Southfield sophomore Kristen Bright is a Multicultural Advancement and Lloyd Cofer scholarship recipient — one of many to be placed in Troutman Hall.
However, she wants her peers to know the scholars are not placed there because of race, but because they are scholarship recipients.
“More people should be knowledgeable of the MAC scholarship,” said Tamika Hawkins, a Detroit sophomore and Bright’s roommate. “A lot of my caucasian friends didn’t know they can get it too.”
It is a common practice by Central Michigan University to group residents based on scholarship, said Bill O’Dell, Troutman Residence Hall Director.
Emmons Hall houses the health professions scholarship recipients, Calkins Hall houses business scholars and Larzelere houses those in the Honors Program.
O’Dell said about 140 of the 260 Troutman residents are MAC scholars — more than half.
However, recipients can request to be placed in other halls, which has been allowed, O’Dell said.
Saranac senior Richard Geiger, the second floor Troutman resident assistant, said although it’s nice to have MAC students together, sometimes the social interaction with other non-MAC students in the dorms does not happen.
“To some degree they do, but not as much as (non-scholarship) students,” Geiger said. “There are never any problems, it’s just getting them to interact more, which is hard because MAC students are pretty busy.”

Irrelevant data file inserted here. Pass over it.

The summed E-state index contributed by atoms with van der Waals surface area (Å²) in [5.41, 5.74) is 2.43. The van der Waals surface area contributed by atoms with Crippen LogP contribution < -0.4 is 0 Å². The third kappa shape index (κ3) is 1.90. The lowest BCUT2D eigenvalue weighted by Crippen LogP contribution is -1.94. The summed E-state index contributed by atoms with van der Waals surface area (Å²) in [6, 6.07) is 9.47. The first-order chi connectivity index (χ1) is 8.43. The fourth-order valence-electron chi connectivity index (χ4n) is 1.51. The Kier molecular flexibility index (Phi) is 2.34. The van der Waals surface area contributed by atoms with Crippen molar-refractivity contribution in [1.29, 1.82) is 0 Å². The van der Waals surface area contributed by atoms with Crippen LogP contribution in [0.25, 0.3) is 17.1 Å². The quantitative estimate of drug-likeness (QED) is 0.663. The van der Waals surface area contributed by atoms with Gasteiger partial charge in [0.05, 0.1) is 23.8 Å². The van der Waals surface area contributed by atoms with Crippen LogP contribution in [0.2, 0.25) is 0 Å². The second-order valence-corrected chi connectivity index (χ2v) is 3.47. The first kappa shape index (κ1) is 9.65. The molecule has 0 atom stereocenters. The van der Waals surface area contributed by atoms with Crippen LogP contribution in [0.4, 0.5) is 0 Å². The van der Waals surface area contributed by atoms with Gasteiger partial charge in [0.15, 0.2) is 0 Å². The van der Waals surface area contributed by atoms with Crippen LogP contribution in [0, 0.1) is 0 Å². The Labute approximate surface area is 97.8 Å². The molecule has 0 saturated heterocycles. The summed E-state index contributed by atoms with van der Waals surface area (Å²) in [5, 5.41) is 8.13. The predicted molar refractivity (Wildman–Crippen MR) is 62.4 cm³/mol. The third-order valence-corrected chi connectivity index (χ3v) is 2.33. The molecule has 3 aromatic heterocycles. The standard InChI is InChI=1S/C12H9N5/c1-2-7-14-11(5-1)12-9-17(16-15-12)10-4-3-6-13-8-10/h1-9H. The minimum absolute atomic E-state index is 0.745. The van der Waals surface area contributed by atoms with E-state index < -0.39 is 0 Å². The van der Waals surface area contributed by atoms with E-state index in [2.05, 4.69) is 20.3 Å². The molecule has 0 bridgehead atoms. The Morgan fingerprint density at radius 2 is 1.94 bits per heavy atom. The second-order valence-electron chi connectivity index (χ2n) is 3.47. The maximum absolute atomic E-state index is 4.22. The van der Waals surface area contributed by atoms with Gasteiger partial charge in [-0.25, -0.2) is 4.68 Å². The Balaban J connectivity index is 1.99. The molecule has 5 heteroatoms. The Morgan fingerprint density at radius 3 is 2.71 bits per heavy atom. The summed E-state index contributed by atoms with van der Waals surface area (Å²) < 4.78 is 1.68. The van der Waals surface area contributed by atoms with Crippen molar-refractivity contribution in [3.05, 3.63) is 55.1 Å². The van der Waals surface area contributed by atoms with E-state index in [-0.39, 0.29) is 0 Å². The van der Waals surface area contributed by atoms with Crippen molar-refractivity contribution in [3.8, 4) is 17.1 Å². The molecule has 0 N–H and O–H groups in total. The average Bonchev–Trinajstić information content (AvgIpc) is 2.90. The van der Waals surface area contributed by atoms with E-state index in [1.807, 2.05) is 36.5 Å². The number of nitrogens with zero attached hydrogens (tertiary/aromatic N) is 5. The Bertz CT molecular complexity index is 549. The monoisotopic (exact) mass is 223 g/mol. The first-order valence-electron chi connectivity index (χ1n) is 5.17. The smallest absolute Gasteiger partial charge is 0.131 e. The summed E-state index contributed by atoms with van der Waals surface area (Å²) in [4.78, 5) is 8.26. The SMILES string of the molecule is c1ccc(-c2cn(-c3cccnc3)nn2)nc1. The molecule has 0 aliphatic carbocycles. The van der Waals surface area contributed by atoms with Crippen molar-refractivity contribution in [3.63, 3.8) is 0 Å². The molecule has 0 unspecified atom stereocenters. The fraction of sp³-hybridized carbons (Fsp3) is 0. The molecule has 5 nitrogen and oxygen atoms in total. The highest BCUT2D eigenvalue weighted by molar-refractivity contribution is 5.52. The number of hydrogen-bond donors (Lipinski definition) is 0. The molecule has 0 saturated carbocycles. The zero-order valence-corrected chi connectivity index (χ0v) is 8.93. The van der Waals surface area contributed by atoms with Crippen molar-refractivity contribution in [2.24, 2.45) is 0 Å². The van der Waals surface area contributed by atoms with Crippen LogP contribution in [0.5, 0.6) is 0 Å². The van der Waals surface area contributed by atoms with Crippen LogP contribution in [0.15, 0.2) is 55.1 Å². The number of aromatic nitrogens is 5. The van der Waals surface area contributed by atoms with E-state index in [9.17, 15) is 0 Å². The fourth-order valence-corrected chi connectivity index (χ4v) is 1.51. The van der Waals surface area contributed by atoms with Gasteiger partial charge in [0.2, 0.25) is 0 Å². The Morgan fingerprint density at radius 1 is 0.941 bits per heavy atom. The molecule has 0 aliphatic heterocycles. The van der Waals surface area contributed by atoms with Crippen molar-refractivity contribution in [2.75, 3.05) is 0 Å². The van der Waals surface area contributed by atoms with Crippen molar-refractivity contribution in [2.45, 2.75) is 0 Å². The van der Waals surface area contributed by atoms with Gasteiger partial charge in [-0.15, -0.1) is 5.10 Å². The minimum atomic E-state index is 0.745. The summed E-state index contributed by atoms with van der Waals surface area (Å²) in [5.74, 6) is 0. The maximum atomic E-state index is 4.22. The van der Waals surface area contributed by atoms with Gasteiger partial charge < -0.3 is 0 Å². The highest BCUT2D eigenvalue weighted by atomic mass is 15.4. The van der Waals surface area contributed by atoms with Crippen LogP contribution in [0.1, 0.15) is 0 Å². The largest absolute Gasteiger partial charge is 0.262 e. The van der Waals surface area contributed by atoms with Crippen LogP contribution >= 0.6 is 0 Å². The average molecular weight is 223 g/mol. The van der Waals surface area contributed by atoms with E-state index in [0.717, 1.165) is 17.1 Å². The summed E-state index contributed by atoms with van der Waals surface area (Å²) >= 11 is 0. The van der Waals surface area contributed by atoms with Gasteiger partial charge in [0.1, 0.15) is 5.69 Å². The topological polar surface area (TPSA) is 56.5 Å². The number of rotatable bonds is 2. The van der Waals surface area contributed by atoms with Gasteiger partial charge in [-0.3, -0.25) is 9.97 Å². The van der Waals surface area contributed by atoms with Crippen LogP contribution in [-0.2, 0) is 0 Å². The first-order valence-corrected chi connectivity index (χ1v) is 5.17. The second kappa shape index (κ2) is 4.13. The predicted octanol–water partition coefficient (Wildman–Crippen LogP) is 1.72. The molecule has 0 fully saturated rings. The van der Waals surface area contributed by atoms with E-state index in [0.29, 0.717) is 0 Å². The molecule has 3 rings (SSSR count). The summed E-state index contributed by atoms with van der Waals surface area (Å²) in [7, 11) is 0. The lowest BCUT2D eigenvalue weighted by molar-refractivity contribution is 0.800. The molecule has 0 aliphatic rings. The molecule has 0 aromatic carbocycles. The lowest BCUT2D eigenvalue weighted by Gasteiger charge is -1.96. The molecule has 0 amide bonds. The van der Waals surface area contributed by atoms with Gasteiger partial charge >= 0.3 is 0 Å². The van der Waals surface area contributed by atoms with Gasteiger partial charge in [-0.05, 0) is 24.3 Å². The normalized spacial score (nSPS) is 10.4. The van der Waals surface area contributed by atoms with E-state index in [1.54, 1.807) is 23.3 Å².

Trevor Murphy, a Detroit freshman, said he enjoys living with other MAC scholars. When he sees someone in the hallway, he knows they share something in common.
“They way I see it, we’re all different people,” Murphy said. “So why not get (everyone) together?”
But Murphy does feel there is an uncomfortable distance between the MAC scholars and the non-MAC scholars of Troutman.
“We get along, but they kind of talk amongst themselves,” he said. “It’s kind of a border a little bit, but not a big one.”
O’Dell said he thinks the confusion comes because outsiders see many black students walking into one hall and do not know that a diverse range of nationalities live there based on the MAC scholarship. As many of them share classes and events for their scholarship, O’Dell said living in proximity gives them a support group.
O’Dell once had a dad become upset for thinking his daughter would only be living with other black students and wanted a more diverse living condition. O’Dell explained that her roommates were actually caucasian and asian.
“If you actually walk through our halls, you’ll see it’s a lot more diverse than you think,” O’Dell said.
Meaghan Maloney, a Lake Forest freshman, lives on the fourth floor of Troutman and is not a MAC scholar.
Putting so many MAC scholars together does risk not mixing students, but since she lives there, she said she has noticed some mix after all.
Maloney said she does not feel any border between the MAC and non-MAC residents.
“There’s a ton of different people with different views,” Maloney said. “They’re all really cool.”
The Lloyd Cofer scholarhip is only given to students from Detroit public schools, but MAC is not limited by district. Both are casually referred to as the MAC scholarship.
Up to 10 receive the Cofer per year and up to 44 receive the MAC. Both are worth $4,125 a year. Up to 10 students receive Multicultural Advancement Awards of Distinction, which are worth $10,500 per year.